Issue of the week: The shake-up at Citigroup

Charles Prince has vacated the CEO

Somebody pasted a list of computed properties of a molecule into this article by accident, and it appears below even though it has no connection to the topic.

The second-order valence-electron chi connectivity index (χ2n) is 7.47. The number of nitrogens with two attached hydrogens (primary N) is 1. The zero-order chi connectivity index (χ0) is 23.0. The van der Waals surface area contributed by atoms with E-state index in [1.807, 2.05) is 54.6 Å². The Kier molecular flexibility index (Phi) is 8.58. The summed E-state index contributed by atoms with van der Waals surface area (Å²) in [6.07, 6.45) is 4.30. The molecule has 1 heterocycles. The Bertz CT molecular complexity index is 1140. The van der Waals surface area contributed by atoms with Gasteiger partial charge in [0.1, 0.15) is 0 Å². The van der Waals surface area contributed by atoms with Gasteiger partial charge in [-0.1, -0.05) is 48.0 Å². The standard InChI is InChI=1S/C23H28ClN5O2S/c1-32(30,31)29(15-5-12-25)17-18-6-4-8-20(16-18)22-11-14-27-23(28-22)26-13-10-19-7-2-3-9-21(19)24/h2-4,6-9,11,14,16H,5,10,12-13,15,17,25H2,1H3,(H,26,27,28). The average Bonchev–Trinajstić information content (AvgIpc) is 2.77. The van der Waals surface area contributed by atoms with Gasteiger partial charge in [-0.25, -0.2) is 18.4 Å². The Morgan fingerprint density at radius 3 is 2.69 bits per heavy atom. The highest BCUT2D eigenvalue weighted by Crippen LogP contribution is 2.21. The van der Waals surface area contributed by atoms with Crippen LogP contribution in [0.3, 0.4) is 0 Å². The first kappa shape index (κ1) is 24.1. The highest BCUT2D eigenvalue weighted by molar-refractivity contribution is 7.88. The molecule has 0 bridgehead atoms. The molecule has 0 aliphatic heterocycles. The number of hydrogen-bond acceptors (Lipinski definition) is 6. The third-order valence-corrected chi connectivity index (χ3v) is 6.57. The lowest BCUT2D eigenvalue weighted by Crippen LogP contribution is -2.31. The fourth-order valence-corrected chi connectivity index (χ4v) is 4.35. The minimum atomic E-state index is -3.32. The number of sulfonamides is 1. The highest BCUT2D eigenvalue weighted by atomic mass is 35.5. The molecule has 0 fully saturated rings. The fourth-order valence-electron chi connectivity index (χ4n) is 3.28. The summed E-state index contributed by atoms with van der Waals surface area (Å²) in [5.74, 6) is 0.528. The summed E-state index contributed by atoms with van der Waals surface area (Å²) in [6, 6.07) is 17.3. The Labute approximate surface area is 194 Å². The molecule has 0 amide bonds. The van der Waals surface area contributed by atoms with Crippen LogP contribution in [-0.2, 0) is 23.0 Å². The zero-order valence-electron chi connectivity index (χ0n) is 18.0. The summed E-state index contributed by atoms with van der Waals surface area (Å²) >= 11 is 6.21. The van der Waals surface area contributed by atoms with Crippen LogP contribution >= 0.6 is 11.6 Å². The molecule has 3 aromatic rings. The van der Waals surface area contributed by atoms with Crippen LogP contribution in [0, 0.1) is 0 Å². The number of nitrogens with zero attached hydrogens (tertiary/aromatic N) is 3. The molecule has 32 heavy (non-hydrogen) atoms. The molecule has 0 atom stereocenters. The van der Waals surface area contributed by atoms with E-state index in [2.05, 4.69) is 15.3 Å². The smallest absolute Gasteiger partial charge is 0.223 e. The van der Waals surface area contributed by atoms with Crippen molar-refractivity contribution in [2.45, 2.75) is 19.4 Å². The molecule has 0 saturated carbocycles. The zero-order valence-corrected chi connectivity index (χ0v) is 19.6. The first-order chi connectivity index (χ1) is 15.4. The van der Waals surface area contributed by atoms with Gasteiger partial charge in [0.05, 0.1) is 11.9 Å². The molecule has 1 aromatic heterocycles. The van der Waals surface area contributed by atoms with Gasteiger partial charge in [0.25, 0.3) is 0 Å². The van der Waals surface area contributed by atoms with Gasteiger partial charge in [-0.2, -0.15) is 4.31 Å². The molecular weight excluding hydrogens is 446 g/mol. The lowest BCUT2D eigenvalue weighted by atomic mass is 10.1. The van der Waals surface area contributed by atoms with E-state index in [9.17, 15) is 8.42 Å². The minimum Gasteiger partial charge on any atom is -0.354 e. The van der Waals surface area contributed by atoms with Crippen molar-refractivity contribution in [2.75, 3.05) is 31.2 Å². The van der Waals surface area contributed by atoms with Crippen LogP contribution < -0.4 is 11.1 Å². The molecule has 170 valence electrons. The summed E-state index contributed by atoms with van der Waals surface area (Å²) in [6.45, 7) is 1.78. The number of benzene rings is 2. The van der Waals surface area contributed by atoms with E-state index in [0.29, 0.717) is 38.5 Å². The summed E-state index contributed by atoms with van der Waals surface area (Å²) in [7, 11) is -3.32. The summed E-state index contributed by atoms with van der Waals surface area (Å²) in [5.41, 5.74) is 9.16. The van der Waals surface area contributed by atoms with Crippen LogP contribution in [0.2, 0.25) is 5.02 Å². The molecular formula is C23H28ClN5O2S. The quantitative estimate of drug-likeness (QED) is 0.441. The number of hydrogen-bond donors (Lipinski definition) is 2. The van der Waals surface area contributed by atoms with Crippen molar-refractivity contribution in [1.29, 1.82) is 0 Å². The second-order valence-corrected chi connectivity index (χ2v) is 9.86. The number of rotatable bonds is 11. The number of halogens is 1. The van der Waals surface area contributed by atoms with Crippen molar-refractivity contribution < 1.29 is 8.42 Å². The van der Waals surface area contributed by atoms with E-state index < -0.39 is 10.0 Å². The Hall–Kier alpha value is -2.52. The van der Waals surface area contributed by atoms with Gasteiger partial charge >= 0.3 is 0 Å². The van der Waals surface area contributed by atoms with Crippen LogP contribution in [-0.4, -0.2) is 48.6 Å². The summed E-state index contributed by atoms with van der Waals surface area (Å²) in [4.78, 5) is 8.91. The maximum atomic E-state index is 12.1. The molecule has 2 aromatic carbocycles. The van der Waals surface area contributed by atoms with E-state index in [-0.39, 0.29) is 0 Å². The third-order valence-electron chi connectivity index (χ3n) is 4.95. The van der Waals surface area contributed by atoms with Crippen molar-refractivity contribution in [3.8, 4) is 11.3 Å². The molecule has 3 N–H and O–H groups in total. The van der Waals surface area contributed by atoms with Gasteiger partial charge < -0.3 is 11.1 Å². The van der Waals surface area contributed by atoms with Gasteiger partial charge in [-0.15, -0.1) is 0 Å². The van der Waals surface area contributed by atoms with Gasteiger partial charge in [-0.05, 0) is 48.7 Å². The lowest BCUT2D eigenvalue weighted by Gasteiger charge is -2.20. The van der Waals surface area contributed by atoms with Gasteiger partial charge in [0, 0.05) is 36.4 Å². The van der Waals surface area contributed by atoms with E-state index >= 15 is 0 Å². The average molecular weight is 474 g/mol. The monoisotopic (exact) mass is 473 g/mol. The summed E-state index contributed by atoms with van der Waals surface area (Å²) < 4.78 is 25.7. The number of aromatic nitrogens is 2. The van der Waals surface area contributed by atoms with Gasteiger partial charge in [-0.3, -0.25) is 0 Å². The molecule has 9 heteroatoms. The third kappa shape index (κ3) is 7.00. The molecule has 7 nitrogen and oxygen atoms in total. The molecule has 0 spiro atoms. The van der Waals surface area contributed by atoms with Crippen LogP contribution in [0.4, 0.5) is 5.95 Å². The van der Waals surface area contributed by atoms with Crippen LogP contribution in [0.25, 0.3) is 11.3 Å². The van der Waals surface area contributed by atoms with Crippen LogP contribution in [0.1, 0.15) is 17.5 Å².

Charles Prince has vacated the CEO’s office at Citigroup, but the problems that bubbled up on his watch will live on, said Peter Eavis in Prince, 57, resigned this week after the giant bank disclosed that losses on its subprime mortgage holdings could swell to an eye-popping $11 billion in the fourth quarter. That’s on top of the $6.5 billion mortgage-related hit the bank took in the third quarter. “Given the size of the recent losses in our mortgage-backed securities business,” Prince said, “the only honorable course for me to take as chief executive officer is to step down.” Firm co-chairman Robert Rubin, the former Treasury secretary, will take over Prince’s duties while the board of directors seeks a permanent successor. The board faces a difficult task. Few candidates are “capable of both managing through more pain and drawing up a far-reaching restructuring plan that could win over discontented employees and investors.” While the search goes on, all eyes will be on Rubin, said Rich Miller and Yalman Onaran in “Putting out financial fires has become something of a specialty” for Rubin, 69. As chairman of Goldman Sachs, Rubin steered the investment bank through an insider-trading scandal in 1987. As head of the Treasury during the Clinton administration, he is “credited with helping achieve the first U.S. budget surplus in a generation, saving Mexico from economic ruin, and holding together the global economy during the currency crises of 1997 and 1998.” But there are some blots on his record. Shortly after he arrived at Citi in 2001, he tried to use his Treasury connections to stop credit-rating agencies from downgrading Enron, a major Citigroup client. And critics say that Rubin, who served as “consigliere” to Prince, is partly responsible for the failed strategies that landed Citi in hot water. Rubin’s first order of business should be to find out just how hot that water is, said The Wall Street Journal in an editorial. Prince’s departure was triggered by the revelation that Citi’s bad mortgage debt far exceeded the bank’s previous estimates. “That has extended the uncertainty about how widespread the damage is, both at Citi and throughout the financial system.” Prince is gone—and good riddance. But “the management shake-up does little to inspire confidence that the problems are over for America’s largest bank.” Citi is hardly the only bank having trouble estimating its losses from mortgage securities, said Carrick Mollenkamp and David Reilly, also in The Wall Street Journal. Those securities seldom change hands, so they can’t be valued using market prices. Instead, banks rely on mathematical models. “Citigroup’s struggles to put an exact number on its losses demonstrate just how fallible the models can be.” Merrill Lynch relied on similar methods, and last week it had to acknowledge that its recent mortgage losses were closer to $8 billion than to the $4.5 billion it previously estimated. It’s unlikely that Citi and Merrill were the only banks to lowball their losses. And that’s making the markets very nervous.

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